Another issue in terms of mentality and prejudice is that people keep thinking that sustainability means high costs, low tangible results and low or no profits. But we as Aquafil are everyday demonstrating that it’s exactly the opposite, thanks to the success of ECONYL Regeneration System.

How would you describe ECONYL®’s role within the carpet industry? In which terms is this innovation changing the business and the approach of the largest carpet producers worldwide?

ECONYL® project is in many ways revolutionary for the entire fiber and carpet industry and will have a huge impact in terms of sustainability for many different reasons.

We introduced ECONYL Regeneration System in 2011 for the production of nylon 6 polymer derived both from post-consumer and pre-consumer waste. This endless process – where the used materials (carpets, net fish, ect.) can be regenerated an infinite number of times, always keeping the same high standard of quality of a virgin yarn -  is able to offer radically new solutions that break the paradigm of conventional recycling procedures used and consolidated in the field with a relevant impact on the industry development as a whole.

Since its launch, thanks to its distinctive and unique features, the ECONYL® fiber has immediately arouse great interest and demand from all major companies at a global level. and there is a growing demand on the market addressing the business and the approach of the largest carpet producer worldwide.

To get an idea of the importance of a highly innovative and effective Regeneration System as ECONYL® process, just consider that today every year about 4 million tons of polyamide 6 are produced and consumed worldwide.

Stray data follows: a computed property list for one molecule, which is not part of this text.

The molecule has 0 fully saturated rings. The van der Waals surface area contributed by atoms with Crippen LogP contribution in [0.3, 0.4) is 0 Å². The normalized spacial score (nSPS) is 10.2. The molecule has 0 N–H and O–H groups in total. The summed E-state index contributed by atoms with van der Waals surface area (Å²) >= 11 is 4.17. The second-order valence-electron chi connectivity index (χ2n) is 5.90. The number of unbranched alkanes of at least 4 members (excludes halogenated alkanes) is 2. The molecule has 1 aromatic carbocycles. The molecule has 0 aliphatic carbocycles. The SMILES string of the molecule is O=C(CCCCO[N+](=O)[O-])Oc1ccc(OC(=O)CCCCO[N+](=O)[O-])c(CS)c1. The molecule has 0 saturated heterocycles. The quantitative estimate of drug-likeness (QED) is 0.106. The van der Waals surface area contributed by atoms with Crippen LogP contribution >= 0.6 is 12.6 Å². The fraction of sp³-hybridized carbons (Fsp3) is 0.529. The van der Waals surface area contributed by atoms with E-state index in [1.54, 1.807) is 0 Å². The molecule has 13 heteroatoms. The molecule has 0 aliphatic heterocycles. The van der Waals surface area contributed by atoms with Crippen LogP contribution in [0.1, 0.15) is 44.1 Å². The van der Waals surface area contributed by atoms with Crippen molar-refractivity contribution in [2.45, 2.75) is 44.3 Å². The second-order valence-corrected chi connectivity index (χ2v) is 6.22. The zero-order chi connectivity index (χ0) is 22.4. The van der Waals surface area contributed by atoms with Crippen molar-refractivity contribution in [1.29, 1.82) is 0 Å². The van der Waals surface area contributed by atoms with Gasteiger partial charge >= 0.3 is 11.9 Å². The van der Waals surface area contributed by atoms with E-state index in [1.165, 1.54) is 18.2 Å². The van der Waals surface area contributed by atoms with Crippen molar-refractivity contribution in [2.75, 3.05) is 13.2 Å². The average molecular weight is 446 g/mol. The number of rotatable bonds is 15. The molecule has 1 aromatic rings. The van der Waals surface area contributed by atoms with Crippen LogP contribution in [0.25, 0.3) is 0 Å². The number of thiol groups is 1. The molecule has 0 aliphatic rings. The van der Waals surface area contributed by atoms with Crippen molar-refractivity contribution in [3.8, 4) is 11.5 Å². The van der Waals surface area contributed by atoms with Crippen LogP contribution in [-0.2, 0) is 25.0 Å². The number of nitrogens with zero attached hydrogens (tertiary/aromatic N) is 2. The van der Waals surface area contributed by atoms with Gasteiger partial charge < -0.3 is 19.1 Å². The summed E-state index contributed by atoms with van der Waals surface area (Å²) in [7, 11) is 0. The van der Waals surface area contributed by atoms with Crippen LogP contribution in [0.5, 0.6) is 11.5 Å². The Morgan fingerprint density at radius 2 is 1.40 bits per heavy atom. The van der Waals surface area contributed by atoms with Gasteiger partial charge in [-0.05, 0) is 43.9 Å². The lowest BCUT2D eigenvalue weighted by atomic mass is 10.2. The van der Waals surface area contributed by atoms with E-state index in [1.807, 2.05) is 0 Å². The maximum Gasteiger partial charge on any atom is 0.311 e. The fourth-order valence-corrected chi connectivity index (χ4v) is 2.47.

Besides actually regenerating materials into your yarns, what other steps have you taken to boost your firm's sustainability? 

ECONYL Regeneration System is of course the main pillar of making Aquafil a fully sustainable company but it's part of a broader plan and cultural change that we started implementing within our organization since 2007.

In fact the company has completed over the last 5 years many other projects amongst which the most relevant are:

  • A cogeneration plant in the company HQ in Arco di Trento (Italy), which during 5 years of operation (2006-2011) has prevented the atmospheric emission of 49,664 tons of CO2, with  savings in terms of tons of petroleum equivalent of 15,520 TPE.
  •  Investments in solar power projects: EUR 1 million in 2009 for the construction of  two solar  energy fields  in Italy; in 2011, the Group implemented a plan to produce solar power at the  Arco plant, which will reduce the atmospheric emissions of CO2 by about  150 tons and in 2012 it finalized the construction of the largest rooftop  photovoltaic system in Georgia at the Group’s plant, in Cartersville.
  • Green energy, given that since 2010, all the five Italian production sites only use  energy produced from renewable sources which prevents the emission of  more than 55,000 tons of CO2.
  • Education, where Aquafil promotes and sponsor a PhD at the University of Trento, entitled “Research into the production of solution dyed BCF yarns: Improvements in efficiency and benefits for the environment.”